Faculty Research 1990 - 1999

Title

Pancreas-infiltrating Th1 cells and diabetes develop in IL-12-deficient nonobese diabetic mice.

Document Type

Article

Publication Date

1999

Keywords

Autoantigens, Cell-Differentiation, Cell-Movement, CD4-Lymphocyte-Count, Diabetes-Mellitus, Epitopes-T-Lymphocyte, Female, Immunophenotyping, Injections-Intraperitoneal, Interferon-Type-II, Interleukin-12, Islets-of-Langerhans, Lipopolysaccharides, Membrane-Proteins, Mice, Mice-Inbred-NOD, Mice-Mutant-Strains, P-Selectin, Pancreas, Protein-Binding, Protein-Tyrosine-Phosphatase, Th1-Cells

JAX Source

J Immunol 1999 Sep; 163(5):2960-8.

Abstract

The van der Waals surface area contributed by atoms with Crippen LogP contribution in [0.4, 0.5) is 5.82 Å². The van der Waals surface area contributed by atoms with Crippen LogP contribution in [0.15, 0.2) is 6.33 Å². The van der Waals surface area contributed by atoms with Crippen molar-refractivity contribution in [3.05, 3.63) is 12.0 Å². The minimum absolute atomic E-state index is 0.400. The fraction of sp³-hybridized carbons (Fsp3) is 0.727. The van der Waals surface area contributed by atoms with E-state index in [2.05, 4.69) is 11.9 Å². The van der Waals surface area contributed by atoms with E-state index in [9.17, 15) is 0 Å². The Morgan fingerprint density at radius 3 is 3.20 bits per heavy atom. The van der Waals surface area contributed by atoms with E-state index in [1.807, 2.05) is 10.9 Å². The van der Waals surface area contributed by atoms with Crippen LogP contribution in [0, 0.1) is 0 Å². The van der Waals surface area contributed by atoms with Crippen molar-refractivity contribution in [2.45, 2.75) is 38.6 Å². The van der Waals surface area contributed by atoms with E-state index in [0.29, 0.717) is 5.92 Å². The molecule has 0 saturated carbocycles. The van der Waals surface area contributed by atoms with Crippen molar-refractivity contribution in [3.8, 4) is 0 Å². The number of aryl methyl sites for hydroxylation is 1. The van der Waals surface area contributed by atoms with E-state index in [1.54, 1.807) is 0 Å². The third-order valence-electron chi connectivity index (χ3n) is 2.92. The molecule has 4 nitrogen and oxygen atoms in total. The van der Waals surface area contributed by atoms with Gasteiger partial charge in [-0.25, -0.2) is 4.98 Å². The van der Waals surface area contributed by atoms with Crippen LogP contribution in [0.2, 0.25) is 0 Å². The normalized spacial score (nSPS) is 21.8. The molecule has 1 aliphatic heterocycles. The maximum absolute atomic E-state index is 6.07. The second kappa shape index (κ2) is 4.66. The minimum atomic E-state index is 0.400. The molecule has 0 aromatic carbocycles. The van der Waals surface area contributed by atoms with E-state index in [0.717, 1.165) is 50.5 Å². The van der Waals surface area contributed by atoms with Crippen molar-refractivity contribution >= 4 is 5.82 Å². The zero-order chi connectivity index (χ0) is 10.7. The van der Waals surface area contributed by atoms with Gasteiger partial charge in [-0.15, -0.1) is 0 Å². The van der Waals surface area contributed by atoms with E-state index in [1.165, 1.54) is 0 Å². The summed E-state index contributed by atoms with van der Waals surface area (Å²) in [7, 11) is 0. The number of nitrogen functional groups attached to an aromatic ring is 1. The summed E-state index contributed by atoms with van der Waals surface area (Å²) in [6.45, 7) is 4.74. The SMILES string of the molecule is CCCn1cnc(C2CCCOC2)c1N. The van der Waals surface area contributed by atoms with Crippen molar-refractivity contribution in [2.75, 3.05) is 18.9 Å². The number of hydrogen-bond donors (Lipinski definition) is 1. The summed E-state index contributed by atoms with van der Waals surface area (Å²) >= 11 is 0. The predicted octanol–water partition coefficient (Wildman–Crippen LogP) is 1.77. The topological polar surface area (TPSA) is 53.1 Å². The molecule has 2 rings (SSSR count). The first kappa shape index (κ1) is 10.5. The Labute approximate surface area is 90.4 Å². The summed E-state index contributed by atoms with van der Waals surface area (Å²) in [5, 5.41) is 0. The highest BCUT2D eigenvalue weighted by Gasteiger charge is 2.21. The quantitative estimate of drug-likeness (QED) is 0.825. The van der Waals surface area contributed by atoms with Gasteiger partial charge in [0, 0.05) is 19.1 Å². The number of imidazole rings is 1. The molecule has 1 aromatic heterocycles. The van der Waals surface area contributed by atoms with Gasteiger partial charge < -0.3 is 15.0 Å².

IL-12 and IL-12 antagonist administration to nonobese diabetic (NOD) mice accelerates and prevents insulin-dependent diabetes mellitus (IDDM), respectively. To further define the role of endogenous IL-12 in the development of diabetogenic Th1 cells, IL-12-deficient NOD mice were generated and analyzed. Th1 responses to exogenous Ags were reduced by approximately 80% in draining lymph nodes of these mice, and addition of IL-12, but not IL-18, restored Th1 development in vitro, indicating a nonredundant role of IL-12. Moreover, spontaneous Th1 responses to a self Ag, the tyrosine phosphatase-like IA-2, were undetectable in lymphoid organs from IL-12-deficient, in contrast to wild-type, NOD mice. Nevertheless, wild-type and IL-12-deficient NOD mice developed similar insulitis and IDDM. Both in wild-type and IL-12-deficient NOD mice, approximately 20% of pancreas-infiltrating CD4+ T cells produced IFN-gamma, whereas very few produced IL-10 or IL-4, indicating that IDDM was associated with a type 1 T cell infiltrate in the target organ. T cell recruitment in the pancreas seemed favored in IL-12-deficient NOD mice, as revealed by increased P-selectin ligand expression on pancreas-infiltrating T cells, and this could, at least in part, compensate for the defective Th1 cell pool recruitable from peripheral lymphoid organs. Residual Th1 cells could also accumulate in the pancreas of IL-12-deficient NOD mice because Th2 cells were not induced, in contrast to wild-type NOD mice treated with an IL-12 antagonist. Thus, a regulatory pathway seems necessary to counteract the pathogenic Th1 cells that develop in the absence of IL-12 in a spontaneous chronic progressive autoimmune disease under polygenic control, such as IDDM.

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